• Jeffrey Neal profile image

      Jeffrey Neal 

      8 years ago from Tennessee

      My wife has a coworker who is gluten intolerant and was diagnosed with actual celiac disease. The diet was very hard for her to adjust to. A little over a year ago my wife came away from an allergy test with a positive result for candida. The candida diet is pretty restrictive as well and the symptoms are widely varied in a similar way to celiac, but not as severe.

    • fishtiger58 profile image


      8 years ago from Momence, Illinois

      Very interesting article. My friend has Chrons disease but many of the same symptoms as Gluten Intolerance.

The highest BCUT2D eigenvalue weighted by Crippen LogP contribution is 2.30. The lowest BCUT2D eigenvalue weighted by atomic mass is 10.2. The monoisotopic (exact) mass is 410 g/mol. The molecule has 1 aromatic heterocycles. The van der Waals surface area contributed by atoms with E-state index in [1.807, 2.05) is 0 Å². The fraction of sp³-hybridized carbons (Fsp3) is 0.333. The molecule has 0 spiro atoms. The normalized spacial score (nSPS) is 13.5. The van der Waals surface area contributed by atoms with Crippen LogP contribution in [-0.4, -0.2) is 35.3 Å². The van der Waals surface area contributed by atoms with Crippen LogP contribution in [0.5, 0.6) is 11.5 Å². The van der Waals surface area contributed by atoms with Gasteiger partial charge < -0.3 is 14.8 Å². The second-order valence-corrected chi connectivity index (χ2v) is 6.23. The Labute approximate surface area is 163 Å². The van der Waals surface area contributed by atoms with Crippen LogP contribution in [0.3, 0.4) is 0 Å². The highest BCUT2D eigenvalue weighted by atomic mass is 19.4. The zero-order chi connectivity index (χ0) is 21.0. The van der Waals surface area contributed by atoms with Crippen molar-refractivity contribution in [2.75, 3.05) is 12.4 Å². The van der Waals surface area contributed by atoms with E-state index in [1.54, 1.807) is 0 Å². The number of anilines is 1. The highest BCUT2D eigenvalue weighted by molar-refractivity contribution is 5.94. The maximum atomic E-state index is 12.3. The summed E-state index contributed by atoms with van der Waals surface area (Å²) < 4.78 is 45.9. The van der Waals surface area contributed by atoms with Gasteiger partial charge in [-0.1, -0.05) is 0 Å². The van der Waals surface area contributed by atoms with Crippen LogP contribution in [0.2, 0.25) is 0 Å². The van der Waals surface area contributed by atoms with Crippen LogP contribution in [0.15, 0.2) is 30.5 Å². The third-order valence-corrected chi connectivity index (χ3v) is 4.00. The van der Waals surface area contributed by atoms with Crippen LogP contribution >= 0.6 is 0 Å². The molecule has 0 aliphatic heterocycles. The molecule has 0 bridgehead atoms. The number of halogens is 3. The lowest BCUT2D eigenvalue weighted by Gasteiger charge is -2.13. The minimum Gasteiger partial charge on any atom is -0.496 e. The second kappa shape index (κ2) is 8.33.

• rmcrayne profile image


      8 years ago from San Antonio Texas

      I suspect that all of us could benefit from at least periodicly embracing a gluten free diet. You should check out the Body Ecology Diet book and website, by Donna Gates.

    • Susana S profile image

      Susana Serer 

      8 years ago from UK

      Thanks for the clarification sunforged :) I guess I'm also scared that if she is diagnosed with celiac disease there might have already been some damage caused - she often complains of pain in her joints and fatigue as well as the more obvious stomach cramps. I will definitely be reading if you write some more hubs on this topic! Thanks again for the helpful info :)

    • Lily Rose profile image

      Lily Rose 

      8 years ago from A Coast

      Thanks, Sunforged! I'll keep that in mind and will be on the lookout for new hubs on the topic by you.

    • sunforged profile imageAUTHOR


      8 years ago from